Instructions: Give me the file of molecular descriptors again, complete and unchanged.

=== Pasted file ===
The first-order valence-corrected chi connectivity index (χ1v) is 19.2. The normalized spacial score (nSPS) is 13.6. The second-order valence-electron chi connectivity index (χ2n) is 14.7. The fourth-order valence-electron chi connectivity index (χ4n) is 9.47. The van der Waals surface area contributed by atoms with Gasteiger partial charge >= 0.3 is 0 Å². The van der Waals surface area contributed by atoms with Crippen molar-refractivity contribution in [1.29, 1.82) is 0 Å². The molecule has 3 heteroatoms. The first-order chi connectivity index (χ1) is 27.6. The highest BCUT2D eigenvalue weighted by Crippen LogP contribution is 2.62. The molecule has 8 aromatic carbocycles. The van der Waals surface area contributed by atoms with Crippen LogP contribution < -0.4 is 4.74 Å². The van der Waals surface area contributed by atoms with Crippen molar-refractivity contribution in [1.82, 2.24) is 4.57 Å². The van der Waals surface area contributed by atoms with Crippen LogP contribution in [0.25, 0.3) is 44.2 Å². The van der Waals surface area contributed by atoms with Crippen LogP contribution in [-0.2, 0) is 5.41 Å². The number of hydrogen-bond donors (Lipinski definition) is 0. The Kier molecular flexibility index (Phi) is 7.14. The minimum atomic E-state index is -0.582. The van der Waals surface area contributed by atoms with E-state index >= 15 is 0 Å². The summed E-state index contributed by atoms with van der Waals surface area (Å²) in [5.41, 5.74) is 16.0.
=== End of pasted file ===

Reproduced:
The first-order valence-corrected chi connectivity index (χ1v) is 19.2. The normalized spacial score (nSPS) is 13.6. The second-order valence-electron chi connectivity index (χ2n) is 14.7. The fourth-order valence-electron chi connectivity index (χ4n) is 9.47. The van der Waals surface area contributed by atoms with Gasteiger partial charge >= 0.3 is 0 Å². The van der Waals surface area contributed by atoms with Crippen molar-refractivity contribution in [1.29, 1.82) is 0 Å². The molecule has 3 heteroatoms. The first-order chi connectivity index (χ1) is 27.6. The highest BCUT2D eigenvalue weighted by Crippen LogP contribution is 2.62. The molecule has 8 aromatic carbocycles. The van der Waals surface area contributed by atoms with Crippen LogP contribution < -0.4 is 4.74 Å². The van der Waals surface area contributed by atoms with Crippen molar-refractivity contribution in [1.82, 2.24) is 4.57 Å². The van der Waals surface area contributed by atoms with Crippen LogP contribution in [0.25, 0.3) is 44.2 Å². The van der Waals surface area contributed by atoms with Crippen LogP contribution in [-0.2, 0) is 5.41 Å². The number of hydrogen-bond donors (Lipinski definition) is 0. The Kier molecular flexibility index (Phi) is 7.14. The minimum atomic E-state index is -0.582. The van der Waals surface area contributed by atoms with E-state index >= 15 is 0 Å². The summed E-state index contributed by atoms with van der Waals surface area (Å²) in [5.41, 5.74) is 16.0.